Preventative maintenance is the single most neglected and underrated aspect of facility management. Unfortunately, some building owners refuse to see the benefit of having a strong preventative maintenance program, even though it will save operating costs and increase building systems’ reliability.
In this article we take a look at multiple areas of facility management that require regular inspection and maintenance and provide some guidelines for when these items should be reviewed.
There are fewer facility items that protect the integrity of the building’s envelope more than the roof. Failure to visually check the condition of the roof and the roof sumps often, if not always, leads to roof failure because of the unnecessary pooling of water. Water will always take the path of least resistance and find any crack or opening to seep into the building to cause damage in various ways.
- How often to inspection: Weekly or after every storm
- What to look for: Debris and clogged roof sumps or drains, wear or bubbling spots
- How often for repairs: Due to height restrictions and inherent hazards related to roofing, repairs should take place late spring through mid-fall (May-October). You want to take advantage of natural sunlight and drier conditions.
Maintenance workers should conduct a visual inspection of the building at the beginning of each work shift, checking for significant changes due to natural or man-made occurrences which compromise the structural integrity. Without a good visual inspection, damages may exacerbate and cost building owners more to remedy.
- How often: Every shift
- What to look for: Broken windows, missing bricks, graffiti, vandalism, leaking ceilings or pipes
- How often for repairs: External structural repairs can be done year-round depending on the conditions, with a bulk of the work performed during early spring through late fall. Internal structural repairs can be conducted year-round.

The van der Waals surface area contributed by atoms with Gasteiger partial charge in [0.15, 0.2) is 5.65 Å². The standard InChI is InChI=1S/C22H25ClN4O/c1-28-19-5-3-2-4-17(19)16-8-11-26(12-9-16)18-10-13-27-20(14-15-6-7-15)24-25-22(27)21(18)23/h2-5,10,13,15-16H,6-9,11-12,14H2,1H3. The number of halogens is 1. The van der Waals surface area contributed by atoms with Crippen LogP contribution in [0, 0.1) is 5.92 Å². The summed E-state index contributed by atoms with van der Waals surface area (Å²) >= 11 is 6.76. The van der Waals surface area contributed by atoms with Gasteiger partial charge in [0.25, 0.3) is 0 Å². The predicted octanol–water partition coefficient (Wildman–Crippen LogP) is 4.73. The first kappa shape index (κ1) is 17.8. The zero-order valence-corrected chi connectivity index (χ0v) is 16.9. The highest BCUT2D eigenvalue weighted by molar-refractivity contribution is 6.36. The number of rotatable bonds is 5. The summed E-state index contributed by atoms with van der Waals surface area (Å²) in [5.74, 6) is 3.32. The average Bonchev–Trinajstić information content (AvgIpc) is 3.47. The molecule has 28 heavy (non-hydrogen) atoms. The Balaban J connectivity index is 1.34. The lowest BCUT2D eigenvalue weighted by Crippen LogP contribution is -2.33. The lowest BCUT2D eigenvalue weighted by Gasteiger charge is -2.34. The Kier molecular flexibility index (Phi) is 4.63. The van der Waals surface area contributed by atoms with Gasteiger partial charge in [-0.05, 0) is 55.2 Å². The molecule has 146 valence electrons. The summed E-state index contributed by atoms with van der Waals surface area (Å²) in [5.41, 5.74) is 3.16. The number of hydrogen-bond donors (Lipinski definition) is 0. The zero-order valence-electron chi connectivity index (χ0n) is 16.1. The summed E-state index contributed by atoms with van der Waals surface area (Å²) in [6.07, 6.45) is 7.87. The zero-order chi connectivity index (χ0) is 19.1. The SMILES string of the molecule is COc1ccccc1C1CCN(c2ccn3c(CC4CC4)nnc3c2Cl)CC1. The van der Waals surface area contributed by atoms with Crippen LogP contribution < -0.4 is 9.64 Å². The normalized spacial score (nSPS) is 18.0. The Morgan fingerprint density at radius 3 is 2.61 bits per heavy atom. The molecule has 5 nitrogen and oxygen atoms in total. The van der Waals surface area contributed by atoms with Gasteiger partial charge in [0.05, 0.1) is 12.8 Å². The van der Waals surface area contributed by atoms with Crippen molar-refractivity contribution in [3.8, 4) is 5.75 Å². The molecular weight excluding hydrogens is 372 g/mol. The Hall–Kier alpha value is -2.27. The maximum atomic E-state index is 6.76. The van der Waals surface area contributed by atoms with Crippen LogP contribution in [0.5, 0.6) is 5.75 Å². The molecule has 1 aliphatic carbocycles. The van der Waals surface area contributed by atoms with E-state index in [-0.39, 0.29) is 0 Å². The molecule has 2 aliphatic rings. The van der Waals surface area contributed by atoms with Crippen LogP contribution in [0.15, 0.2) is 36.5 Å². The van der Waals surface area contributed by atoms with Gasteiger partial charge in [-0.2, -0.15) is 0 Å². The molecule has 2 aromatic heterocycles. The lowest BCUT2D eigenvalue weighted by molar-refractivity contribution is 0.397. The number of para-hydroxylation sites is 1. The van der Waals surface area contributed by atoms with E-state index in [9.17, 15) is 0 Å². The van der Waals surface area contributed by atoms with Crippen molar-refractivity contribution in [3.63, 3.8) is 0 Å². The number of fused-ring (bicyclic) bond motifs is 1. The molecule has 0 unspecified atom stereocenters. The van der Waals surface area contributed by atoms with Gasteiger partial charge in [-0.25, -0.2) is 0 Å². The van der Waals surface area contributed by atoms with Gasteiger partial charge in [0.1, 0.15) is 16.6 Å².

Facility managers should schedule boiler/heating repair projects during the late spring through end of summer. Workers need to visually inspect steam systems including:
- Steam traps
- Condensate lines
- Condensate pumps
- Condensate tanks
- Boiler Accessories (water column and gage glass)
- Burner System (igniter as well as gas valve and lines)
- Water side (boiler)
- Fire side (boiler).
Managers also need to schedule an inspection of the air-conditioner system anytime from the fall through the first week of spring. Workers need to visually inspect:
- Cooling towers for rust and algae growth
- Heat exchanger tube sheets and tubing.
A clean and well-maintained ventilation system assures good indoor air quality, free of allergens and other pollutants. Keep building occupants healthy by:
- Checking filters and filtration system regularly
- Checking the operation of dampers and actuators.
These systems keep your facility running in times of power outages and inclement weather. Be sure to conduct a weekly system check of all your backup generators.
Conduct a monthly examination of your facility’s electrical wiring, scheduling projects as needed. The examination should include:
- A visual inspection of the condition of all wiring
- A check of amperage, ohms, and voltage
Potholes or Damaged Asphalt
Damaged parking lots, driveways, and sidewalks around your buildings can lead to damaged vehicles, equipment, and human injuries. Prevent these problems by:
- Conducting weekly visual inspections of the concrete and asphalt surfaces around the facility
- Taking immediate remediation action if damages to any surfaces could result in personal injury
- Scheduling repaving and other projects during the warm weather months.
Snow and Ice Removal
Don’t wait until the first snowfall to develop a comprehensive snow removal plan. Develop a plan before winter that:
- Clearly explains all snow removal duties and responsibilities to staff
- Provides training for all duties
- Communicates protocol and workflow
Fire/Smoke and Carbon Dioxide Sensors and Systems
Keep your building inhabitants and your property safe from fire and smoke damage, and protect your workers from invisible but deadly carbon dioxide by:
- Visually inspecting sensors and systems monthly
- Testing their operation monthly
- Repairing all sensors and systems as needed